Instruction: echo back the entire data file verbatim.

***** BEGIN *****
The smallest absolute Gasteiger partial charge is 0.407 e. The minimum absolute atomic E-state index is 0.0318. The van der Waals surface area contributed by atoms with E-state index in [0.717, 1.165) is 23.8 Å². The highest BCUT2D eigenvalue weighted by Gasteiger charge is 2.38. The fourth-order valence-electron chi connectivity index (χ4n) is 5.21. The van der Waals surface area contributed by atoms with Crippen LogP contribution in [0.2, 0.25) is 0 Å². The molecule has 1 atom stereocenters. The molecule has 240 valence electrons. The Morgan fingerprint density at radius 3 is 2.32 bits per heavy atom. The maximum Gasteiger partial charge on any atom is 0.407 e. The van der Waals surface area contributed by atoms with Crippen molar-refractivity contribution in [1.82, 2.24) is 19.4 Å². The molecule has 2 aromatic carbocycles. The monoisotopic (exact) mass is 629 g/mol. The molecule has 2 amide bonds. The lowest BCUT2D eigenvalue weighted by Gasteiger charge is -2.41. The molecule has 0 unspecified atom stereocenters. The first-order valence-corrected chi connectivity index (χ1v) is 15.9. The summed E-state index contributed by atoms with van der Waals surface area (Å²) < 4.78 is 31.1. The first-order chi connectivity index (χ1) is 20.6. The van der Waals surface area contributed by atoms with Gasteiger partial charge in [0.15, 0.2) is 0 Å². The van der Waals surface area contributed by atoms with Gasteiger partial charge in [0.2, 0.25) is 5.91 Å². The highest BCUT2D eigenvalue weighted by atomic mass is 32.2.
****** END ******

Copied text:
The smallest absolute Gasteiger partial charge is 0.407 e. The minimum absolute atomic E-state index is 0.0318. The van der Waals surface area contributed by atoms with E-state index in [0.717, 1.165) is 23.8 Å². The highest BCUT2D eigenvalue weighted by Gasteiger charge is 2.38. The fourth-order valence-electron chi connectivity index (χ4n) is 5.21. The van der Waals surface area contributed by atoms with Crippen LogP contribution in [0.2, 0.25) is 0 Å². The molecule has 1 atom stereocenters. The molecule has 240 valence electrons. The Morgan fingerprint density at radius 3 is 2.32 bits per heavy atom. The maximum Gasteiger partial charge on any atom is 0.407 e. The van der Waals surface area contributed by atoms with Crippen molar-refractivity contribution in [1.82, 2.24) is 19.4 Å². The molecule has 2 aromatic carbocycles. The monoisotopic (exact) mass is 629 g/mol. The molecule has 2 amide bonds. The lowest BCUT2D eigenvalue weighted by Gasteiger charge is -2.41. The molecule has 0 unspecified atom stereocenters. The first-order valence-corrected chi connectivity index (χ1v) is 15.9. The summed E-state index contributed by atoms with van der Waals surface area (Å²) < 4.78 is 31.1. The first-order chi connectivity index (χ1) is 20.6. The van der Waals surface area contributed by atoms with Gasteiger partial charge in [0.15, 0.2) is 0 Å². The van der Waals surface area contributed by atoms with Gasteiger partial charge in [0.2, 0.25) is 5.91 Å². The highest BCUT2D eigenvalue weighted by atomic mass is 32.2.